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Civil Court Evaluations

Civil Court Evaluations



Claims for “emotional distress” or the “willful infliction of emotional distress” arising out of a personal injury (e.g., car accident, premises liability, etc.) or employment (e.g., sexual harassment, race, or age, discrimination) may be filed in either state court (in Florida, under Florida Rule 1.360. Examination of Persons) or Federal court (under Federal Rule of Civil Procedure 35 (CR 35), a/k/a “CR 35 evaluations”).

Psychological evaluations are conducted when the plaintiff’s mental condition is in controversy. A comprehensive evaluation will include a thorough review of available records and court documents, an extended clinical interview (or interviews), and psychological testing, particularly testing to rule out malingering.

When “emotional distress” is present (or from the defense perspective, when the presence of “emotional distress” is being challenged), a complete evaluation serves to rule out (or in) the presence of malingering, the nature (i.e., symptoms and diagnosis) of the alleged injury or distress, the likely causal factors, and treatment needs and prognosis.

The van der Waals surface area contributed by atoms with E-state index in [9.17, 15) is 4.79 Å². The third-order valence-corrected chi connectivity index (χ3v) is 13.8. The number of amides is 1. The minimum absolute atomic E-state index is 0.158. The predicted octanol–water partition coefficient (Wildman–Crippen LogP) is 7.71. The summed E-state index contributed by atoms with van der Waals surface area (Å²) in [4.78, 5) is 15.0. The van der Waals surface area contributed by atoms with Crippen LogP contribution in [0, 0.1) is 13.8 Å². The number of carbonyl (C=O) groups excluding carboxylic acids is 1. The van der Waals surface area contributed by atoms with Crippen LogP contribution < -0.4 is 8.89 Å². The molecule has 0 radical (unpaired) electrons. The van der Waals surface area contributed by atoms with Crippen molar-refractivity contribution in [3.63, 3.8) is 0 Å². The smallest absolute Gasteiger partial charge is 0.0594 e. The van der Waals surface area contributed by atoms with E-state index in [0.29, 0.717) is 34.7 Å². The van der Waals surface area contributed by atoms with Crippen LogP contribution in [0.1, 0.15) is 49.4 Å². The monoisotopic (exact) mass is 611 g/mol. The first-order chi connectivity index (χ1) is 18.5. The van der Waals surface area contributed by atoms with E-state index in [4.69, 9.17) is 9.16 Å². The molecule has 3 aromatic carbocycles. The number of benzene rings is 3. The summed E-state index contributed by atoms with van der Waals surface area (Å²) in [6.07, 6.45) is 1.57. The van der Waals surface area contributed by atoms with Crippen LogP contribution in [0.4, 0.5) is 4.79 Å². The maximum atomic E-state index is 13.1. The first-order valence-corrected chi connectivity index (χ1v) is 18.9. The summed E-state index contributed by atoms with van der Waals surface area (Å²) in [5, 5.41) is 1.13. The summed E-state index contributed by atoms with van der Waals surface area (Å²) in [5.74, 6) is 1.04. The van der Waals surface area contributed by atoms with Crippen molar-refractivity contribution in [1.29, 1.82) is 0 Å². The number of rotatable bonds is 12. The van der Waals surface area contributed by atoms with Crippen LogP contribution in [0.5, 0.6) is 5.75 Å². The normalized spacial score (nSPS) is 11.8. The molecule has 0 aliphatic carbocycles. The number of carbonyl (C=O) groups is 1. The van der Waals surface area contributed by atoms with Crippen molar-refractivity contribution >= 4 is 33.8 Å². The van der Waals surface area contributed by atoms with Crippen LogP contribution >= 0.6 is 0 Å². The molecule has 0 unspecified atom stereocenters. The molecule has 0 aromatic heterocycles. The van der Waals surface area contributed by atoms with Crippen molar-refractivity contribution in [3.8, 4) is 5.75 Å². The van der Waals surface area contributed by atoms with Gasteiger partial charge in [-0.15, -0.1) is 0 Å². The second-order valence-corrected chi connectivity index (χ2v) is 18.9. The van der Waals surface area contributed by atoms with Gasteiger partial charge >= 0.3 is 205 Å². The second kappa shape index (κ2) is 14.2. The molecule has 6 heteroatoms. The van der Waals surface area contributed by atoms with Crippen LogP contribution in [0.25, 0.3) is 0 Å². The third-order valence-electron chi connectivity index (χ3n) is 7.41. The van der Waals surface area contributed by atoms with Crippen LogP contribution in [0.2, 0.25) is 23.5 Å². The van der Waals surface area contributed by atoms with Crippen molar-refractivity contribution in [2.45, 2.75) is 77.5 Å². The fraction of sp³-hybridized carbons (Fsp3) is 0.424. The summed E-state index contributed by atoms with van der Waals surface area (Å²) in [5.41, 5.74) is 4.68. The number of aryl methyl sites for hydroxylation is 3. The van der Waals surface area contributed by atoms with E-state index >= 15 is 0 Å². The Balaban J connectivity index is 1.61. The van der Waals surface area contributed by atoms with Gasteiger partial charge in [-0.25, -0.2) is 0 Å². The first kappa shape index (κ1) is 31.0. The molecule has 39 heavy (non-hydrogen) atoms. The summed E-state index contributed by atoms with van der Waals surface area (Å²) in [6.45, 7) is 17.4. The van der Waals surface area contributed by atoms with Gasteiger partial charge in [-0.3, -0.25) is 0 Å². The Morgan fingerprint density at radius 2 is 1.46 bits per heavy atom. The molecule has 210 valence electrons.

An evaluation may be performed on behalf of a plaintiff, usually under the umbrella of the work product doctrine until such time as a report may be released (or the plaintiff’s attorney understands that there is no significant underlying psychological injury attributable to the facts of the case); or in the context of an IME when the defense can call it’s own expert to assess the plaintiff.

Whether in state of Federal court a forensic psychologist provides one, or more, of the following expert services: (i) conducting an evaluation, (ii) reviewing empirical research related to the issue before the court, (iii) assisting in the preparation of a Q & A of either himself or of the opposing party’s expert, (iv) giving expert testimony, or (v) consulting with other professionals.

See: del Russo, A., and Poliacoff, J. (2004). Mental Examinations in Federal Employment Litigation. The Florida Bar Journal, Vol. LXXVIII, No. 5, p. 60 -64.




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